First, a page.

The Ghost Map
The Ghost Map by Steven Johnson is a historical account of the terrifying outbreak of cholera in the summer of 1854 in London and how a pair of interdisciplinary thinkers worked to find a solution to the deadly problem.
By the mid-nineteenth century, London had emerged as one of the first truly modern cities, but it severely lacked necessary sanitation services, including garbage removal, clean water, and sewers, becoming a breeding ground for an outbreak of a rapidly-spreading disease.
As the cholera outbreak spreads, it is up to Dr. John Snow and Reverend Henry Whitehead to use their knowledge of the disease and the city to map the pandemic and its cause, find its widespread implications and, ultimately, discover the intervention that stopped the devastating spread of the disease.
The Ghost Map is a riveting historical illustration of the intertwined histories of cholera, cities, and modern scientific inquiry. Yet the ideas and lessons in The Ghost Map are not simply about the nineteenth-century but also our own contemporary "wicked problems" from urban sprawl to bio-terrorism and much more.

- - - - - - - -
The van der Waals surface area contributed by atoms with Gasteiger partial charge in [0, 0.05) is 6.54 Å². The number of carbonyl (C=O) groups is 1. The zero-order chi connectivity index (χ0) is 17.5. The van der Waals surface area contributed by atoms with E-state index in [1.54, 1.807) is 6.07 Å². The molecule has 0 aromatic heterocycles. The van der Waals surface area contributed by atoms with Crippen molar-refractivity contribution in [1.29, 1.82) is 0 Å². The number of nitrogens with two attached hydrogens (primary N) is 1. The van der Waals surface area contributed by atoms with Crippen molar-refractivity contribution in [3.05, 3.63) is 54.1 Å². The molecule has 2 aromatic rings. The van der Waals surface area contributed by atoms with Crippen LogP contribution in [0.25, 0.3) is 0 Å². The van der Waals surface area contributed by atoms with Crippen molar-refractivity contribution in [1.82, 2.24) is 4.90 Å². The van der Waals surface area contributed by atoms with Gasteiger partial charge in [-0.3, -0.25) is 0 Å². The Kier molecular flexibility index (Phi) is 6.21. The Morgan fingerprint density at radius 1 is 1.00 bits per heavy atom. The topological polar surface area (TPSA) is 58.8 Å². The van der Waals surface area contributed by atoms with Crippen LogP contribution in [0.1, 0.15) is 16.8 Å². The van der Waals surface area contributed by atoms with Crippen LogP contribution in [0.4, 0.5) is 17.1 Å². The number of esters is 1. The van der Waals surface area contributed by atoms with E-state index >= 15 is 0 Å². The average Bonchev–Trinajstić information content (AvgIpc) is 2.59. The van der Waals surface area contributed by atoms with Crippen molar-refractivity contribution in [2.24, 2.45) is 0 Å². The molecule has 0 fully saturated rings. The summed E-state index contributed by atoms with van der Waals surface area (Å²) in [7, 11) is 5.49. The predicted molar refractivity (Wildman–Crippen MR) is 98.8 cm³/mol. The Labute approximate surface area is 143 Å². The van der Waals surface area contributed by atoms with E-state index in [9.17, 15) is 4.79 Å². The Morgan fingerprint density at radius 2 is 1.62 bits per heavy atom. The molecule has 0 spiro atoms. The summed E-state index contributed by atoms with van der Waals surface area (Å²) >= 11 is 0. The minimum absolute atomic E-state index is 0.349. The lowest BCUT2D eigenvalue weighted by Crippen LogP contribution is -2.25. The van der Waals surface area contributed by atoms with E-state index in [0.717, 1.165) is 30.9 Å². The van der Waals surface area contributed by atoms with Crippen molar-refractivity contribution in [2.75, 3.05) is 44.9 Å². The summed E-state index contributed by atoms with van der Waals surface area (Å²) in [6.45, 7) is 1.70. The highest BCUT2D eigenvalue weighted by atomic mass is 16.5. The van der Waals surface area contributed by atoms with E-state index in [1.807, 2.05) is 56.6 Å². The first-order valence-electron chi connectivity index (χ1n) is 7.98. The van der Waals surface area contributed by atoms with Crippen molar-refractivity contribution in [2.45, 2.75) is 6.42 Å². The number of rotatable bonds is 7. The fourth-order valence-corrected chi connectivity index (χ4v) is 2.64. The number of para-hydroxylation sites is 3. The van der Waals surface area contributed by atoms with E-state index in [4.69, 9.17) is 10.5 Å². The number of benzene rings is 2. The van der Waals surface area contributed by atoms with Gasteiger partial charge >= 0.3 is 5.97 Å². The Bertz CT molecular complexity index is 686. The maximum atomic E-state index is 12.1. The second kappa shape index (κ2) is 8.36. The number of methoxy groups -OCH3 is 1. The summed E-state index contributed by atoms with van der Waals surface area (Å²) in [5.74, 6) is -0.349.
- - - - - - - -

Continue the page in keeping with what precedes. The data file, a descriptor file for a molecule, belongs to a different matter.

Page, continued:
Thursday, September 11, 2014 at 7 pm in McCain Auditorium
Based on the acclaimed 2006 bestseller, The Ghost Map, this talk tells the thrilling story of how two unlikely allies turned London's most deadly cholera epidemic into a scientific breakthrough that transformed human civilization. A gripping medical mystery, the story has an important lesson for today's health care industry: the need for "experts" to learn from wisdom of local communities
The event is free, but tickets are required. Tickets are available staring September 3rd at the McCain Auditorium box office and the Manhattan Public Library.
Ghostmapping: A Public Lecture Series
This lecture series draws upon the collective knowledge of the campus community to help everyone understand more the issues raised in Johnson’s book, "The Ghost Map: The Story of London's Most Terrifying Epidemic -- and How It Changed Science, Cities, and the Modern World." All events are free and open to the public.
"The Blue Death: How The Cholera Epidemics Of The Nineteenth Century Shaped the History of the United States" by Dr. Charles Sanders
Tuesday, September 30, 2014 at 7 pm in Leadership Studies, McVay Family Town Hall
The waves of cholera that broke across the United States in 1832, 1839 and 1866 were so horrific that no segment of society was left unchanged. One by one previously-held conceptions of race, class, science, religion and government were destroyed when arrayed against this merciless killer, and when the dying finally ended Americans found themselves living in a nation that had been changed forever.